Kokand


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Kokand

or

Khokand

(both: kəkänt`), city (1991 pop. 182,000), E Uzbekistan, in the Fergana Valley. It is a center for the manufacture of fertilizers, chemicals, machinery, and cotton and food products. Important since the 10th cent., Kokand became the capital of an Uzbek khanate which became independent of the emirate of Bukhara in the middle of the 18th cent. and flowered in the 1820s and 30s. Kokand was taken by the Russians in 1876 and became part of Russian Turkistan. It was the capital (1917–18) of the anti-Bolshevik autonomous government of Turkistan. It has a ruined palace of the last Khan, working mosques, and royal mausoleums.
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The following article is from The Great Soviet Encyclopedia (1979). It might be outdated or ideologically biased.

Kokand

 

a city in Fergana Oblast, Uzbek SSR. Located in the western part of the Fergana Valley, in the lower reaches of the Sokh River (called the Sokh’s fan). A junction for highways and railroads from Tashkent into the Fergana Valley. The Great Fergana Canal passes to the south of the city. Population in 1972, 139,000 (81,400 in 1897, 68,400 in 1926, 85,000 in 1939, and 105,000 in 1959).

The first mention of Kokand occurs in documents of the tenth century. It lay on the caravan route from India and China. The Mongols destroyed the city in the 13th century. In 1732 a city arose on the site of the fortress of Eski-Kurgan; in 1740 the city received the name Kokand. From 1740 the city became the capital of the Kokand Khanate. On Aug. 19, 1875, Russian troops occupied Kokand, and on Feb. 5 (17), 1876, it was annexed to Russia. It was the most important commercial center of Turkestan (cotton and silk) and had two cotton-cleaning plants and a vegetable-oil extraction plant.

In 1903–05, Social Democratic organizations arose in Kokand, numbering about 100 members in early 1917. (Their leader was E. A. Babushkin.) From late 1917 through early 1918 the city was the center of a counterrevolutionary movement known as the Kokand Autonomy. Soviet power was established in the city on Feb. 20, 1918. During the years of the prewar five-year plans, Kokand was transformed into an industrial center of key importance for the cotton-cleaning industry.

Present-day Kokand is the second (after Fergana) industrial, transportation, and cultural center of the oblast. The main branches of industry, providing over 80% of the gross output of the city, are light industry (cotton-cleaning plants, a large hosiery-spinning combine, and a clothing factory) and the food industry (a large combine producing oil and fat, etc.). Other industries that are developing are chemicals (the production of fertilizers and chemical pesticides for cotton growing), metal-working (equipment for cotton enterprises and for the petroleum-refining and gas-extracting industries and spare parts for agricultural and textile machines), and electrical engineering.

The architectural monuments that have been preserved in Kokand include the Medrese-i Mir (late 18th century), the ensemble of the tombs of the khans of Dakhma-i Shokhon (1825); and the palace of Khudoiar Khan (1871), with its facade of yellow and green glazed tiles, its carving on ganch (a plaster of paris and clay mixture) and wood, and its murals painted in distemper (the craftsmen Ma-Rasul, Ma-Solekh, and Khakimbai); presently located in the palace is a museum of local lore.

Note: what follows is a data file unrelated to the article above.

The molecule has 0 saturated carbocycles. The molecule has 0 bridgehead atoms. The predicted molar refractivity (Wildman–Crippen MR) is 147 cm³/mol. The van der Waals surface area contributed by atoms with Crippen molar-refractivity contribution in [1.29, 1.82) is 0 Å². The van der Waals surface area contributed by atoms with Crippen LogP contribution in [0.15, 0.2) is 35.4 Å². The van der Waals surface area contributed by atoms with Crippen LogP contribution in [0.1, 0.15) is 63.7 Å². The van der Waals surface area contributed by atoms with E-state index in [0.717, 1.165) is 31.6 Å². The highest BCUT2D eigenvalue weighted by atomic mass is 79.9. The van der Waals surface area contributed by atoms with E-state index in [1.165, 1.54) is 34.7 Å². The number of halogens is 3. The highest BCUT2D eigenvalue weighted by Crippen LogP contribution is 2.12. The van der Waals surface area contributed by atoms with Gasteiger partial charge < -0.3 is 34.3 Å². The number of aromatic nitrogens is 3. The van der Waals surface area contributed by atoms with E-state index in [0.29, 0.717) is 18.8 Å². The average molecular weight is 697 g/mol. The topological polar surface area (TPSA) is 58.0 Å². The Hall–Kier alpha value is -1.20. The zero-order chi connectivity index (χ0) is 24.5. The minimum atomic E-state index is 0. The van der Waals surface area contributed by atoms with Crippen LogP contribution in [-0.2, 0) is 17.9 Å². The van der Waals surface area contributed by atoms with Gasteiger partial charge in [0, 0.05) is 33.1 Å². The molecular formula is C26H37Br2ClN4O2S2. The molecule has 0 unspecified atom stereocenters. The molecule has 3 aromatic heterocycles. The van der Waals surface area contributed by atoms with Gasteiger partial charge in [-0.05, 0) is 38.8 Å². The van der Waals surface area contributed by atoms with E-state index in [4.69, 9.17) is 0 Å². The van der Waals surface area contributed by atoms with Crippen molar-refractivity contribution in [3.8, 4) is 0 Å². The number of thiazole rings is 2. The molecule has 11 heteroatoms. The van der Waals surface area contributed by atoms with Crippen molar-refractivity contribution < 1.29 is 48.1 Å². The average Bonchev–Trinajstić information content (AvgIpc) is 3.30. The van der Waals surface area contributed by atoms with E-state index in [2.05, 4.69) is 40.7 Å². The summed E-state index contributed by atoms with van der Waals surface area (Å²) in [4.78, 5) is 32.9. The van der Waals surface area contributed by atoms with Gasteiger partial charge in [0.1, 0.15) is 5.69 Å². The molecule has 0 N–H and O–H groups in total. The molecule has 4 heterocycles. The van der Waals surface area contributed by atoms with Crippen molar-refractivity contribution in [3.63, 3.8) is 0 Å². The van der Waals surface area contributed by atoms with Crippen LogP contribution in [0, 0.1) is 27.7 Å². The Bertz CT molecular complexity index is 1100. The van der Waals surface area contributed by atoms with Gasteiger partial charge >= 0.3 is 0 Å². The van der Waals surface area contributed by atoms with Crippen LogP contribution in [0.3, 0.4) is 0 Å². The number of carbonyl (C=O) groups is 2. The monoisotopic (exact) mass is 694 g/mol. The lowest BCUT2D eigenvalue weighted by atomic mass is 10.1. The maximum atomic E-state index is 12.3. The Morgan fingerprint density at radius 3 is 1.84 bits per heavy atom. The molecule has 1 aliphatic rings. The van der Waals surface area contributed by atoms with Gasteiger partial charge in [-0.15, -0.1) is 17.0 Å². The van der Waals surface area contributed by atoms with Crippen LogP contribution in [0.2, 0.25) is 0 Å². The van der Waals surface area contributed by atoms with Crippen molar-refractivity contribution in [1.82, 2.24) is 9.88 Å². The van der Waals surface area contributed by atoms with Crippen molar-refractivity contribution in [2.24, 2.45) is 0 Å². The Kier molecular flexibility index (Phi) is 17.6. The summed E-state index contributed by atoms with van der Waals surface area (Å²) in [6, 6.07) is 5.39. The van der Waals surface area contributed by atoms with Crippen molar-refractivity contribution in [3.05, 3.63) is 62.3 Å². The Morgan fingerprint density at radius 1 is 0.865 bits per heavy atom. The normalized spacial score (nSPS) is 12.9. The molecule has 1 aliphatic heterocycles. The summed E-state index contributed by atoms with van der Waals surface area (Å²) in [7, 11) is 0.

Kokand’s schools include a pedagogical institute, the general engineering department of the Fergana Polytechnic Institute, and seven specialized secondary educational institutions. A drama theater is also located in the city.

REFERENCES

Goroda Ferganskoi doliny, 2nd ed. [Tashkent, 1963.]
Tukhtasinov, I. Kokand: Spravochnik. Tashkent, 1969.
The Great Soviet Encyclopedia, 3rd Edition (1970-1979). © 2010 The Gale Group, Inc. All rights reserved.

Kokand

a city in NE Uzbekistan, in the Fergana valley. Pop.: 211 000 (2005 est.)
Collins Discovery Encyclopedia, 1st edition © HarperCollins Publishers 2005
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In addition, the khanates of Khiva (part of present-day Uzbekistan) and Kokand (parts of present-day Kazakhstan, Uzbekistan, Tajikistan, and Kyrgyzstan), while parts of the Russian Empire, were independent as far as their domestic arrangements were concerned.
Kokand colleagues [20] demonstrated the effect of task complexity on successful production of verb morphology by comparing success on two tasks: sentence completion, in which participants had to inflect a nonfinite verb, and anagram ordering, in which individual words had to be sequenced to form a sentence and the verb had to be inflected.
Russian annexation of Central Asia's khanates of Kokand and Bukhara, however, prompted another military adventure between British and Russians into Afghanistan.
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The last enduring Islamic state in Central Asia, the Kokand Khanate, was based in the city of Kokand in the Fergana Valley and covered parts of present-day Uzbekistan, Kyrgyzstan and Tajikistan.
There are 58 universities in Uzbekistan, 28 in Tashkent, six in Samarkand, four in Andijan, three high universities in Bukhara, Namangan, two in Ferghana, Jizzakh, Nukus and Karshi and one in Termez, Urgench, Navoi, and Kokand.
These historical and famous cities along with other places like Tashkent, Khiva and Kokand have had historical and commercial links with places like Gilgit, Chitral, Peshawar, Lahore and Multan in Pakistan.